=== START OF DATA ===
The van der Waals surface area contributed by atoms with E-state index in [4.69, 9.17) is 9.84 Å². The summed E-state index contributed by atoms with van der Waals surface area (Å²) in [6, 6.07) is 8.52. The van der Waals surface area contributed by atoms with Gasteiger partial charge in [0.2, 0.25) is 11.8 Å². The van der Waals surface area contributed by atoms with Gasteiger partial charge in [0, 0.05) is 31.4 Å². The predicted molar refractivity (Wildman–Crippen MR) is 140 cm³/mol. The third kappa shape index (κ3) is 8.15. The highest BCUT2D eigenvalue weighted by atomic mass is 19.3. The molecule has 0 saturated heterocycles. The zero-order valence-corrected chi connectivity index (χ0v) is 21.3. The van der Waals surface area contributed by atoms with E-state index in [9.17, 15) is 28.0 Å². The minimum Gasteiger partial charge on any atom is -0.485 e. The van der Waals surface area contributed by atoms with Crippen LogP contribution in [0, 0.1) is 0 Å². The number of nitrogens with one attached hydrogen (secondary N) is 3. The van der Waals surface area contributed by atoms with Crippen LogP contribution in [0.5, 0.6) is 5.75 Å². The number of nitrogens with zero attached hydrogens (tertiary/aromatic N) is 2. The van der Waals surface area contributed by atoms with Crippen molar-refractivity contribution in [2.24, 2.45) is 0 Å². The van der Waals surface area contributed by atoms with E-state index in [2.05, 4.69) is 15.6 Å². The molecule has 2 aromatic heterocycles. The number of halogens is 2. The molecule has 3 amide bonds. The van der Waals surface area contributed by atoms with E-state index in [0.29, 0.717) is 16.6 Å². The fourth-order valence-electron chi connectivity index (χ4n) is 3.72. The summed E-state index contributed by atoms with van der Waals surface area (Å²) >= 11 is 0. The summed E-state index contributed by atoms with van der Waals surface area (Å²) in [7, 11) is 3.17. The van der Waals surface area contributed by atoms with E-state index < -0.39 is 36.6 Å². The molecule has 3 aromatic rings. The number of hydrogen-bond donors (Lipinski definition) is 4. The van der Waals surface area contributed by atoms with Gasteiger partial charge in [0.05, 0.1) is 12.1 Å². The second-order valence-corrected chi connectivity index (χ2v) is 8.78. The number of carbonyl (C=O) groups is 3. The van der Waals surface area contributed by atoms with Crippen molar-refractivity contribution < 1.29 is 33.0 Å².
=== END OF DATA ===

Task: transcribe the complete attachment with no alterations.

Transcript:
The van der Waals surface area contributed by atoms with E-state index in [4.69, 9.17) is 9.84 Å². The summed E-state index contributed by atoms with van der Waals surface area (Å²) in [6, 6.07) is 8.52. The van der Waals surface area contributed by atoms with Gasteiger partial charge in [0.2, 0.25) is 11.8 Å². The van der Waals surface area contributed by atoms with Gasteiger partial charge in [0, 0.05) is 31.4 Å². The predicted molar refractivity (Wildman–Crippen MR) is 140 cm³/mol. The third kappa shape index (κ3) is 8.15. The highest BCUT2D eigenvalue weighted by atomic mass is 19.3. The molecule has 0 saturated heterocycles. The zero-order valence-corrected chi connectivity index (χ0v) is 21.3. The van der Waals surface area contributed by atoms with E-state index in [9.17, 15) is 28.0 Å². The minimum Gasteiger partial charge on any atom is -0.485 e. The van der Waals surface area contributed by atoms with Crippen LogP contribution in [0, 0.1) is 0 Å². The number of nitrogens with one attached hydrogen (secondary N) is 3. The van der Waals surface area contributed by atoms with Crippen LogP contribution in [0.5, 0.6) is 5.75 Å². The number of nitrogens with zero attached hydrogens (tertiary/aromatic N) is 2. The van der Waals surface area contributed by atoms with Crippen molar-refractivity contribution in [2.24, 2.45) is 0 Å². The van der Waals surface area contributed by atoms with E-state index in [2.05, 4.69) is 15.6 Å². The molecule has 2 aromatic heterocycles. The number of halogens is 2. The molecule has 3 amide bonds. The van der Waals surface area contributed by atoms with E-state index in [0.29, 0.717) is 16.6 Å². The fourth-order valence-electron chi connectivity index (χ4n) is 3.72. The summed E-state index contributed by atoms with van der Waals surface area (Å²) >= 11 is 0. The summed E-state index contributed by atoms with van der Waals surface area (Å²) in [7, 11) is 3.17. The van der Waals surface area contributed by atoms with E-state index < -0.39 is 36.6 Å². The molecule has 3 aromatic rings. The number of hydrogen-bond donors (Lipinski definition) is 4. The van der Waals surface area contributed by atoms with Gasteiger partial charge in [0.05, 0.1) is 12.1 Å². The second-order valence-corrected chi connectivity index (χ2v) is 8.78. The number of carbonyl (C=O) groups is 3. The van der Waals surface area contributed by atoms with Crippen molar-refractivity contribution < 1.29 is 33.0 Å².